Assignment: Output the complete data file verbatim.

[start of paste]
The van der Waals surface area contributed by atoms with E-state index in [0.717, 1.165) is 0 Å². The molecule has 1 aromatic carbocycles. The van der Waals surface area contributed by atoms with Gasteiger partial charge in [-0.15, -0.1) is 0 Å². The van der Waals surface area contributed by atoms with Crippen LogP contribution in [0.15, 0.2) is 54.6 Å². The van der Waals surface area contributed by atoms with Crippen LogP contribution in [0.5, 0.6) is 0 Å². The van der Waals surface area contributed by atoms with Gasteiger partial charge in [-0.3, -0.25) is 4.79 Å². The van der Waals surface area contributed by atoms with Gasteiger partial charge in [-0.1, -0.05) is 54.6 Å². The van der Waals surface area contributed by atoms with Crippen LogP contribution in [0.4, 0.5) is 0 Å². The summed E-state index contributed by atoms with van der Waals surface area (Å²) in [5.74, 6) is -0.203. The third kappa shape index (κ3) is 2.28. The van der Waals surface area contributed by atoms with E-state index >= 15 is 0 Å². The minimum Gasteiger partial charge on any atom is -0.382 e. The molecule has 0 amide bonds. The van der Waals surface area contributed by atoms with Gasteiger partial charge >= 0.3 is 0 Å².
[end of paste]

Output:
The van der Waals surface area contributed by atoms with E-state index in [0.717, 1.165) is 0 Å². The molecule has 1 aromatic carbocycles. The van der Waals surface area contributed by atoms with Gasteiger partial charge in [-0.15, -0.1) is 0 Å². The van der Waals surface area contributed by atoms with Crippen LogP contribution in [0.15, 0.2) is 54.6 Å². The van der Waals surface area contributed by atoms with Crippen LogP contribution in [0.5, 0.6) is 0 Å². The van der Waals surface area contributed by atoms with Gasteiger partial charge in [-0.3, -0.25) is 4.79 Å². The van der Waals surface area contributed by atoms with Gasteiger partial charge in [-0.1, -0.05) is 54.6 Å². The van der Waals surface area contributed by atoms with Crippen LogP contribution in [0.4, 0.5) is 0 Å². The summed E-state index contributed by atoms with van der Waals surface area (Å²) in [5.74, 6) is -0.203. The third kappa shape index (κ3) is 2.28. The van der Waals surface area contributed by atoms with E-state index >= 15 is 0 Å². The minimum Gasteiger partial charge on any atom is -0.382 e. The molecule has 0 amide bonds. The van der Waals surface area contributed by atoms with Gasteiger partial charge >= 0.3 is 0 Å².